Women in the architecture and construction field face many uncomfortable situations due to the lack of female figures. Unfortunately, women architects and engineers are not always taken seriously, especially when they are young. Therefore, we, the young generation, need to make the change. We need to bring our daily concerns and struggles to the table and continue to fight for our basic career rights until our voices are heard: as young architects, as leaders, and as women!
Georgina with her intern, Hanin Abdul Ghani, on construction site.

Implementing the following suggestions will help improve the current situation in architecture and construction and empower young women architects, encouraging them to become leaders in their careers.
First, we must provide scholarships to interested women to help introduce them to the field. There is a high need for architecture firms to provide mentorship programs and internships that introduce women to the day-to-day field experiences and expose them to the challenges that they will face in the practical work. Such exposure to work challenges from a young age and early in their careers will help young female architects develop their leadership skills and learn how to deal with the job obstacles they may face.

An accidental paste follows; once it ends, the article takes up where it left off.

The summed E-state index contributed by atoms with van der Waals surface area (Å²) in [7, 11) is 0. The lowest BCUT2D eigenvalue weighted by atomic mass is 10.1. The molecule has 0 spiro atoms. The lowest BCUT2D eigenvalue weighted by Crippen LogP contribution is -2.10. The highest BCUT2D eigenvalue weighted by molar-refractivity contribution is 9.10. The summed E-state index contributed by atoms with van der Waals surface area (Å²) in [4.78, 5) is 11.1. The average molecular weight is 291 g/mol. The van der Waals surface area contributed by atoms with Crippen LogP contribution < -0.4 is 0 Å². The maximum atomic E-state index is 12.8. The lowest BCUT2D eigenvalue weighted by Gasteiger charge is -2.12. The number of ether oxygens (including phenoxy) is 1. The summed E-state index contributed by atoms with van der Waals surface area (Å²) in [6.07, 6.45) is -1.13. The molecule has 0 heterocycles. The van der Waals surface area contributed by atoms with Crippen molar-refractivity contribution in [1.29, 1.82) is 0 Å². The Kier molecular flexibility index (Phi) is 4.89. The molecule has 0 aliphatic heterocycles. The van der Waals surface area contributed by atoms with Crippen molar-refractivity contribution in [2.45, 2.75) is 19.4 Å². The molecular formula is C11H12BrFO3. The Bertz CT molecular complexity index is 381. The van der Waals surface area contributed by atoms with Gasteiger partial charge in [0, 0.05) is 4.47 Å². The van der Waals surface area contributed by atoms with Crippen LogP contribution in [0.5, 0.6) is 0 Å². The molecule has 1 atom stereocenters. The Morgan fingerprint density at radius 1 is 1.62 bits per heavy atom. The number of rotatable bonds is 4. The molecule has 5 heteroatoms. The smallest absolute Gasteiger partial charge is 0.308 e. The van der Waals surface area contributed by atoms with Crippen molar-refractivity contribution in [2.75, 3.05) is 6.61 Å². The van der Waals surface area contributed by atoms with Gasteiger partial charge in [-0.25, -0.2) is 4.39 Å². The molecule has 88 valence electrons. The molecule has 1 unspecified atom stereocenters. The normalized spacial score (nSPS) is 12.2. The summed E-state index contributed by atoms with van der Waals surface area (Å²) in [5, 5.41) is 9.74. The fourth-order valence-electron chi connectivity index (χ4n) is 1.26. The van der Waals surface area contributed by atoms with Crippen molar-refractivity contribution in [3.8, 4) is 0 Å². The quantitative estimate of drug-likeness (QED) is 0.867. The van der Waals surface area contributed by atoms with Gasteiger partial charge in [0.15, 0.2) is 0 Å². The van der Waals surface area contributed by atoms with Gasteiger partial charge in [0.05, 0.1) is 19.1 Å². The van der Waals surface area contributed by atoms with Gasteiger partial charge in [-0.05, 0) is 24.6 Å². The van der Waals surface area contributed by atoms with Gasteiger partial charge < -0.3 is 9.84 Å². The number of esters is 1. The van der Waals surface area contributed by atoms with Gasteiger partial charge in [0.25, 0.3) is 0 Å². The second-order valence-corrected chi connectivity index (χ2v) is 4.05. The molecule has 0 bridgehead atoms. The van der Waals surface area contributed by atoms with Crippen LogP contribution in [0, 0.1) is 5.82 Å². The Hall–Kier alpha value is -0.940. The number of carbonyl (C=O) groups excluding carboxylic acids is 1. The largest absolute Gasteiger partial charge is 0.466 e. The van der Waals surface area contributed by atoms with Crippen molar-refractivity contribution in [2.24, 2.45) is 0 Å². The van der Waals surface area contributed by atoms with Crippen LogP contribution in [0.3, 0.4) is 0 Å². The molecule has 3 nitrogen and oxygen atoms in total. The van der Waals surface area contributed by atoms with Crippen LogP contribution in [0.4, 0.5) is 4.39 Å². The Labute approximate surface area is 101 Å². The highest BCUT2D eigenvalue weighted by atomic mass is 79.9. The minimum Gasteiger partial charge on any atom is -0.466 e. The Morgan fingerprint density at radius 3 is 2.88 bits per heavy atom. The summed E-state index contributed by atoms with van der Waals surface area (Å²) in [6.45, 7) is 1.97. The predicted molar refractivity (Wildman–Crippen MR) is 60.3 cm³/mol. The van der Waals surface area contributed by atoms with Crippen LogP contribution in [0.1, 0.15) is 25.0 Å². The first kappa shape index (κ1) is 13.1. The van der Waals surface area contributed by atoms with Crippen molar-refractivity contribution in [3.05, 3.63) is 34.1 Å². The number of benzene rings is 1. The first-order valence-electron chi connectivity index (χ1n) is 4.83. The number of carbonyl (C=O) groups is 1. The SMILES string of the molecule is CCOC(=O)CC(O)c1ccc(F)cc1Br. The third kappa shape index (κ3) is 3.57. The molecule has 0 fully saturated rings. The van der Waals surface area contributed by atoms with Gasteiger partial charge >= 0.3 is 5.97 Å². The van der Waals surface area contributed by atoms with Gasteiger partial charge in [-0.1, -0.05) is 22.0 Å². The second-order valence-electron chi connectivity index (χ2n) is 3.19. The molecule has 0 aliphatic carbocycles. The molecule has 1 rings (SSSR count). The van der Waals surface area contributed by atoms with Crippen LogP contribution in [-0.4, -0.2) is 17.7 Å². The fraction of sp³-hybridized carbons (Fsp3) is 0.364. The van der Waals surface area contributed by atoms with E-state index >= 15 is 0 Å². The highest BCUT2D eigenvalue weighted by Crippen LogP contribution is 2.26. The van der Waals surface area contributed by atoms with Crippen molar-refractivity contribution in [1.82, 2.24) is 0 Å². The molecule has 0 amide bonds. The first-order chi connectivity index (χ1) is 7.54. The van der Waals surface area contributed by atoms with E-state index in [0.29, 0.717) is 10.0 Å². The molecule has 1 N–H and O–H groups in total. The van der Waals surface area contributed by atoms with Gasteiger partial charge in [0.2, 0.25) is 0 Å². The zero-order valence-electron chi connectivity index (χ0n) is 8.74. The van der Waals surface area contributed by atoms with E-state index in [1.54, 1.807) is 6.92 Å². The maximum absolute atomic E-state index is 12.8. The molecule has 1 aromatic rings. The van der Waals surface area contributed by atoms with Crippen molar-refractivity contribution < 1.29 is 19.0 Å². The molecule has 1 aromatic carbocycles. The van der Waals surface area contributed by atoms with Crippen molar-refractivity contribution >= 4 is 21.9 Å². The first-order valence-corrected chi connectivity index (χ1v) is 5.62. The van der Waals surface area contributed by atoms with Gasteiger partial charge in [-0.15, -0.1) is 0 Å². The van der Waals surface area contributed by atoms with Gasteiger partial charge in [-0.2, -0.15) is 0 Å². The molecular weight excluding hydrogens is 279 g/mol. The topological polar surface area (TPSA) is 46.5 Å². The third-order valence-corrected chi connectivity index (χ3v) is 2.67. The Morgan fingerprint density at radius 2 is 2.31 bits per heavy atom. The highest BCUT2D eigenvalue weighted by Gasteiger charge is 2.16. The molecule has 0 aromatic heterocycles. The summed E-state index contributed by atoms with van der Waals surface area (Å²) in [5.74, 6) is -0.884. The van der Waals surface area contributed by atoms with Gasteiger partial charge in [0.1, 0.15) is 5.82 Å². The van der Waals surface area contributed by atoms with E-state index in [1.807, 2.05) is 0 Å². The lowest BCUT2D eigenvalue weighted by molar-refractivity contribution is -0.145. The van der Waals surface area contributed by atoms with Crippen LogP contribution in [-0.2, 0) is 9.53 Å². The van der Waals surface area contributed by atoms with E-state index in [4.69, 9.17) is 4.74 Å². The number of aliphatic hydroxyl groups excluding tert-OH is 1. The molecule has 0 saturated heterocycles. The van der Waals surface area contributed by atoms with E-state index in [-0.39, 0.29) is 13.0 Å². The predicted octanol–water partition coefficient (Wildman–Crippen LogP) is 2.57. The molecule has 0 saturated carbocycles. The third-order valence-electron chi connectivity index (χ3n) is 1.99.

Second, we must provide intense training and sufficient resources for young female architects both during and after their studies, as this will help them develop the necessary skills and knowledge to work on construction sites. Such training must include safety regulations, construction techniques, and, most importantly, successful communication skills with the many male figures involved on site, including laborers, contractors, engineers, and consultants.
Third, as women leaders in the field, we must promote a safe and healthy work environment for all females on construction sites. This includes treating every person with complete respect, through words, body language, and facial expressions. We must also ensure that everyone on site is given equal opportunities when it comes to presenting and sharing ideas and giving feedback. No one should feel less important or less valuable than others simply because of their age or gender. These important values will help ensure that female figures on construction sites feel welcomed, appreciated, and respected.

Women in construction.

Fourth, while we as women leaders on site must strive to provide a safe environment for all colleagues, including women, we also need to strongly encourage all female architects to be assertive and speak up for themselves, not just when asked, and to communicate their ideas effectively during the job.